So that’s it, about the worst that could have happened for 1.3 billion people has happened. The Bharatiya Janata Party (BJP) returns to power with a resounding majority in the 17th Indian General Elections; the first time since 1971 that a single party returned to power with an increased majority. The Bharatiya Janata Party led National Democratic Alliance (NDA) has won over 350 of the 542 seats in the lower house of the Parliament, with the BJP alone gaining about 20 seats. The election is a resounding affirmation of the leadership of Prime Minister Narendra Modi, who is set to return for a second term presumably to continue corroding India’s objective adherence to secularism and to further the politico-legal agenda of capital.

While the victory of the NDA had been predicted by exit polls, the sheer scale of it has turned out to be staggering. The BJP retained all the states it had won in 2014 and won back with ease the three states which it had recently lost to the Congress Party in State Assembly elections. This is surprising as the BJP was expected to shed a sizable number of seats in the North (especially in the crucial state of Uttar Pradesh); instead it retained most of these and more than made up for the loss by making significant inroads in two eastern states. In fact the NDA increased its overall vote share to over 50%, a rare achievement in Indian electoral politics, and the BJP has increased its own vote share to about 38%. What this means on the ground is that more people voted for the BJP over regional parties, a reversal of the trend visible in Indian politics in the 1990s and 2000s.

And herein lies the contradiction — there isn’t much for the Modi-led government to be proud of in the last 5 years. The government came to power on the promise of development for all, only to preside over worsening economic conditions (which it aided with disastrous policies like demonetization) and rising social tensions fed by the ideology of brahminical Hindu nationalism of its parent body, the Rashtriya Swayamsewak Sangh (RSS). By 2018 dissatisfaction with the government was on the rise and was becoming almost palpable — this is when BJP lost elections in three state assemblies, but the BJP successfully subverted the entire public narrative in the aftermath of the Pulwama terror attacks and consequent rising tensions with Pakistan early this year. Modi and the BJP were highly effective in setting the terms of the elections, on the one hand utilizing the Pulwama fueled nationalist sentiment, and on the other hand through the differential enforcement of Election Commission norms thanks to its ‘influence’ on the body.

The entire campaign of the BJP was focussed, on the one hand, of belittling the achievements of past Congress governments and leaders, and on the other of highlighting the lack of a credible Opposition Prime Ministerial candidate. Unlike the 2014 elections, the promises of development were not the center of the campaign precisely because the BJP was conscious of its own lack of performance. Instead by framing the elections as a question of “Modi vs Who”, the BJP captured back the votes of those who were underwhelmed by the first term but retained faith in Modi as an effective leader.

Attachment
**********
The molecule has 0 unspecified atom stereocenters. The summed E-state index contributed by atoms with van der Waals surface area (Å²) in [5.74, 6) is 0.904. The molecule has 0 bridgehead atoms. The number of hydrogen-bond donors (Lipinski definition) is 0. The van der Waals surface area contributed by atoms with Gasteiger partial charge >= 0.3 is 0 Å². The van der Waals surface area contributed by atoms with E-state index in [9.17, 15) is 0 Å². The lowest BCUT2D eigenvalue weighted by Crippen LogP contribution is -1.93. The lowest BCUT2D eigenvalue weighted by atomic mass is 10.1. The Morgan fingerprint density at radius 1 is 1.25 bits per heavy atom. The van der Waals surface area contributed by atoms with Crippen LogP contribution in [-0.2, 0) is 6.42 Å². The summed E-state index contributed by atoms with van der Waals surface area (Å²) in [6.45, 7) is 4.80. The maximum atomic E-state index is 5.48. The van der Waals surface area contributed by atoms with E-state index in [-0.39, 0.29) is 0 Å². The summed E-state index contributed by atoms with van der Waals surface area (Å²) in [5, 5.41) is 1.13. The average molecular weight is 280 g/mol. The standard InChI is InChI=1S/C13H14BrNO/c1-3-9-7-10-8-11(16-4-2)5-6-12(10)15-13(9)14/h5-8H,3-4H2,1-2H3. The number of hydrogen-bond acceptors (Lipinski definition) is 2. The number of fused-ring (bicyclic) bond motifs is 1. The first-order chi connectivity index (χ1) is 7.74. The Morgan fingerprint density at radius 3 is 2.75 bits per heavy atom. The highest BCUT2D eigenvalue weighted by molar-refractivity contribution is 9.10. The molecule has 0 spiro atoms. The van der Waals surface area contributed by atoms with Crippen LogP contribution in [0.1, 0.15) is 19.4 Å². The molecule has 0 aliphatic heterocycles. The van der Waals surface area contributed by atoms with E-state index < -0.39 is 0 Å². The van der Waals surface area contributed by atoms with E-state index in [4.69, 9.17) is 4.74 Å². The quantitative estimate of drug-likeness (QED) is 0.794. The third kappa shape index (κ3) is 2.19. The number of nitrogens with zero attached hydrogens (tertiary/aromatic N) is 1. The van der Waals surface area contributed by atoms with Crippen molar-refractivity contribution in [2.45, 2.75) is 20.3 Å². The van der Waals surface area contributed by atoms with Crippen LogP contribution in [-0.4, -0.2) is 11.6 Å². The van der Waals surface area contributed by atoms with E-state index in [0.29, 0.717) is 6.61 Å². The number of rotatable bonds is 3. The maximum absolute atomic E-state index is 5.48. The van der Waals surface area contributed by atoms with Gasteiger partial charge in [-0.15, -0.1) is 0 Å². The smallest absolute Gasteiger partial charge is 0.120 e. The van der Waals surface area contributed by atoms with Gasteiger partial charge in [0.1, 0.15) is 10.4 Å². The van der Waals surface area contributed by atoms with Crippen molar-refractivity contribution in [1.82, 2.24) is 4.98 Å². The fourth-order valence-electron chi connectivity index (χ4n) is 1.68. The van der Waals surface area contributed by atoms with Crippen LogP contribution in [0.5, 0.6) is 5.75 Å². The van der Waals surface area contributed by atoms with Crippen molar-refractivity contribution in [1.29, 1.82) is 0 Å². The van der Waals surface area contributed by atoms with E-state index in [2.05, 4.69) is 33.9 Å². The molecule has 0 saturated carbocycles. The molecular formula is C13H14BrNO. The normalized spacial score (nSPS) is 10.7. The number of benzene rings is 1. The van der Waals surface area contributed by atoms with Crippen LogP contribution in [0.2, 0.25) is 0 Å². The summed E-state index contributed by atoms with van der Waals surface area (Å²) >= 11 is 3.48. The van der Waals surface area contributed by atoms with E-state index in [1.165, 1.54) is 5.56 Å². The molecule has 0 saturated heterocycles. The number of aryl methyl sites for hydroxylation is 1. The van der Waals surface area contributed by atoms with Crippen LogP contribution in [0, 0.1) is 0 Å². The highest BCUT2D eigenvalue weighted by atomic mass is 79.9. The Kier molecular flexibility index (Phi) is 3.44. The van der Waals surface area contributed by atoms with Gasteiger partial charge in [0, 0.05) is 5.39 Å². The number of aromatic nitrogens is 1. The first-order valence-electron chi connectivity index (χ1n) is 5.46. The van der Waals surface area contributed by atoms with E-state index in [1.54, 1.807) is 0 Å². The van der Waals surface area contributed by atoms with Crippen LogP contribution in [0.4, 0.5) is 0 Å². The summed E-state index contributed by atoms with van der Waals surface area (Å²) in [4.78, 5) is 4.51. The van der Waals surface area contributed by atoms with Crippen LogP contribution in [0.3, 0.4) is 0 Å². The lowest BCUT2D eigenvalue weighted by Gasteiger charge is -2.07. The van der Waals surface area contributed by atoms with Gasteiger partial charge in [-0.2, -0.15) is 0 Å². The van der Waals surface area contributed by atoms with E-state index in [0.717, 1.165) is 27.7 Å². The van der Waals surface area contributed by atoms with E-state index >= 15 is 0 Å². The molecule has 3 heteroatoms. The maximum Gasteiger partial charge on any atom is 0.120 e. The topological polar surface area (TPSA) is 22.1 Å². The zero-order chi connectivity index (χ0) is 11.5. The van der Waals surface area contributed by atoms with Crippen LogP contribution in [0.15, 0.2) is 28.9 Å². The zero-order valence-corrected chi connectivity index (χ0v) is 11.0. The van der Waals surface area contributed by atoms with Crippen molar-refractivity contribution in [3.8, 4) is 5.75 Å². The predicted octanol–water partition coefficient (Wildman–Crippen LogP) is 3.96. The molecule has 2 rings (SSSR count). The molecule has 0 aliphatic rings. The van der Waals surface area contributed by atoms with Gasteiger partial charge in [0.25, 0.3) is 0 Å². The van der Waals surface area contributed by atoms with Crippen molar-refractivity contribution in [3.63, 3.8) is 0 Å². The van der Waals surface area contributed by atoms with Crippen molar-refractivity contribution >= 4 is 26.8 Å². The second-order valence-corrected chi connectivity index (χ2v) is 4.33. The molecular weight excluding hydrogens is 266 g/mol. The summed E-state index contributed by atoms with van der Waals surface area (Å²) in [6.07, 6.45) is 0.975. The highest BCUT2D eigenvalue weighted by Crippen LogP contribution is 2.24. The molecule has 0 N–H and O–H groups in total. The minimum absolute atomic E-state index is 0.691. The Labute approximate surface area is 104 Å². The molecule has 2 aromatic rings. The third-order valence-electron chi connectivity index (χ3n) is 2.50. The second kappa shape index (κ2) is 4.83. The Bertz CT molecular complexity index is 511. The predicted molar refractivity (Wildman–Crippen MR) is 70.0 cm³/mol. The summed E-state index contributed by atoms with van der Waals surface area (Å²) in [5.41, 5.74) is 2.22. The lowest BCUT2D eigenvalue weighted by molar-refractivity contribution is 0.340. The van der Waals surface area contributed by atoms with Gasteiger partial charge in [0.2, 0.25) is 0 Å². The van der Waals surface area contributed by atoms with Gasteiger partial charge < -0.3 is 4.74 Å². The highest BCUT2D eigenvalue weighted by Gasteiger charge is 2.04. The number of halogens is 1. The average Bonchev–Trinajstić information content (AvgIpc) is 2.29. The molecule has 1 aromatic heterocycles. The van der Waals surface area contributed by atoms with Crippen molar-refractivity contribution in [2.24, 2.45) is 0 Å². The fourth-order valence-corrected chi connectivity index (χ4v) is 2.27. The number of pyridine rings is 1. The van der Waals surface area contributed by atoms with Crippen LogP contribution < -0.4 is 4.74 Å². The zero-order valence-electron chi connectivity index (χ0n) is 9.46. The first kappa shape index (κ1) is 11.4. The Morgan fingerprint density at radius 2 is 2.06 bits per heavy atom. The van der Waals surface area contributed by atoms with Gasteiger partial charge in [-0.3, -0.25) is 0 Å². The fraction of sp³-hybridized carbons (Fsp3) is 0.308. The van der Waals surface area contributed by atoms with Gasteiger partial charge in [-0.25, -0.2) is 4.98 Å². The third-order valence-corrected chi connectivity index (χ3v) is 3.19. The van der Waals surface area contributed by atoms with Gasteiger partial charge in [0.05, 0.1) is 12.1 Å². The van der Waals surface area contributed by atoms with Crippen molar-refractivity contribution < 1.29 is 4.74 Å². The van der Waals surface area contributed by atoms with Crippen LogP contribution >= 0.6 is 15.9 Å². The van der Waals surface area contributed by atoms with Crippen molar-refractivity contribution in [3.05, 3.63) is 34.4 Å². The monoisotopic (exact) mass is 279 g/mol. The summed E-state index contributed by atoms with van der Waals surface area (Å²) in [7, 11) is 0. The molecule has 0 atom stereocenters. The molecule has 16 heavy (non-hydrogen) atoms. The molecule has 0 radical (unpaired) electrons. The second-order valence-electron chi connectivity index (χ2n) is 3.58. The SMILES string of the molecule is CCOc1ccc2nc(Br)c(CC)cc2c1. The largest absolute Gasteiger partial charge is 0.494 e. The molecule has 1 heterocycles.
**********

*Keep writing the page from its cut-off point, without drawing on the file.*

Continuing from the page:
The role of media in the tenure of the government, the coverage of the Pulwama attack, and the election itself, has been crucial. Most news channels are privately owned, openly pro-BJP, and seem to be locked in a contest over who can glorify Modi the most. They spend hours covering Modi’s diet, his grooming habits and his daily routine, asking important questions like ‘how does PM Modi sleep only four hours every night’ and ‘where does PM Modi get his energy from’. This election has not just been about a personality cult however, though that has been a prime factor. The anti-Muslim, anti-Dalit, pro-Hindutva sentiment cultivated by the RSS which has manifested in the equation of the BJP led government with the very concept of Indian nationalism, has grown disturbingly strong in the last 5 years.

This majoritarian jingoistic position has become the norm for caste Hindus across classes and educational qualifications, with even liberal defenders of human rights are being targeted as ‘anti-nationals’. Modi is continued to be seen as the only leader strong enough to usher in development, with Hindutva being an insignificant side order for some and the main course for others. At the same time there are a number of people who feel like strangers in their own country, whose very existence is threatened by the rise of such politics and who are unable to relate with the dominant conversation and mood of the country, at the same time unable to find a credible electoral outlet for their dissent.

One can only hope that the dissenting movements that exist outside the electoral sphere, in the form of farmers protests and mobilizations, Dalit protests, and student movements gain strength and rise up in what will otherwise be dark days for the people of India.